He objected to his father, “They have fun. I have dirt.” The father would smile, place his arm on his son’s shoulders and say, “Trust me, son. I’m doing what is best.”

Every day the father would bring the load of dirt and every day his son would fill the bags. “Stack them as high as you can, Son,” the father would say as he went for more. And so his son filled the bags and piled them so high that he couldn’t see over them.

“Work hard, Son,” the father said one day, “We’re running out of time.” As the father spoke, he looked at the darkening sky. The son stared at the clouds and turned to ask about them, but when he did the thunder cracked and the sky opened. The rain poured so hard he could scarcely see his father through the rain. “Keep stacking, son!” And as he did, the son heard a mighty crash.

The water of the river poured through the dam and toward the little village. In no time the tide swept everything in its path, but the stacked dirt gave the boy and his father the time they needed and the father led his son to safety.

They ran to the side of the mountain behind their house and into a tunnel. In a matter of moments they exited the other side, hurrying up the hill they came to a new cottage. “We’ll be safe here,” the father told his son.

Only then did the son realize what his father had done… he had denied him fun and games for a season so that he could prepare a safe passage and a safe place for him.

That night after I had wept at my Daddy’s feet I had gotten up with renewed strength to face down any challenge. My circumstances had not changed, I still had to get up the next day and pour, fill and stack. But I’ve found that taking time to sit at God’s feet empowers me to overcome life’s situations. Seeking Him reminds me I am loved well and I can trust Him completely.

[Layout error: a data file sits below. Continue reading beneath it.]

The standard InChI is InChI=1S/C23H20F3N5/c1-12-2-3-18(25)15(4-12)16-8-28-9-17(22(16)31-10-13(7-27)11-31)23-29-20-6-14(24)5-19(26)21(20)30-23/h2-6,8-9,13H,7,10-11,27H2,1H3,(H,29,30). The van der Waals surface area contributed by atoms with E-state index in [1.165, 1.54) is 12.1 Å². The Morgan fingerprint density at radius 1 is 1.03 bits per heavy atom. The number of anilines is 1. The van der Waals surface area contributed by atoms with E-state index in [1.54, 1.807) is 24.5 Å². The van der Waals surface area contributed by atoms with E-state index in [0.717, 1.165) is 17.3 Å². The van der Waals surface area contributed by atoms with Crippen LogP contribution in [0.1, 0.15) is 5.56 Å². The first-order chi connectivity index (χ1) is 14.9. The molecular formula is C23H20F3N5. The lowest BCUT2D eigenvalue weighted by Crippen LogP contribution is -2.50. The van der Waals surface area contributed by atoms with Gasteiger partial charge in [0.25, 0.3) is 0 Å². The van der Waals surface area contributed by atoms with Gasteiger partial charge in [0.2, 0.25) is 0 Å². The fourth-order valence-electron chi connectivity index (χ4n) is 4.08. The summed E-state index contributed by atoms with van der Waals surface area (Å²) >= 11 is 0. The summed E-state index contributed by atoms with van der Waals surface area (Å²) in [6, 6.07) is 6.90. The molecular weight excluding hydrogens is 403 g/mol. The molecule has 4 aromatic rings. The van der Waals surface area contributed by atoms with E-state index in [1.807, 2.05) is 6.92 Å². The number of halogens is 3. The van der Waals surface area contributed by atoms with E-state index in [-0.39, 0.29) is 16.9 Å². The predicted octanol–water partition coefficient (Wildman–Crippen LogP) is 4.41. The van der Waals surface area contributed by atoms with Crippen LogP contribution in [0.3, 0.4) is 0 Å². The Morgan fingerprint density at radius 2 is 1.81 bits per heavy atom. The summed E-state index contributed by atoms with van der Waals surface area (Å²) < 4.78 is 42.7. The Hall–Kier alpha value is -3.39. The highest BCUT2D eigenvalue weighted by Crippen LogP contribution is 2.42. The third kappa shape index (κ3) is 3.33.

So bring more dirt, Daddy. You know what’s best. See, I’m pouring, filling and stacking as you transform me, prepare me and use me.

The Challenge: Endure hardship like a good soldier…
The Promise: You will seek me and find when you chase after me with all your heart

From Desperation to Transformation — Seeking God

You will seek me and find me when you seek me with all your heart. Jeremiah 23:13

Develop a heart that's seeking after God

I get very excited as the week draws to a close and finally it’s the weekend. I love having time to unwind and get refreshed. I especially love Sundays, a day to get rested and replenished, the opportunity to gather with others in the place where God is and experience His presence and power. But it was not always that way…..

Do you go church? If you do, may I challenge you to examine 6 things…
1. Why do you go?
2. Does it do anything for you?
3. Do you see visible signs of growth and change from this encounter?
4. Do you have any expectations and are they met?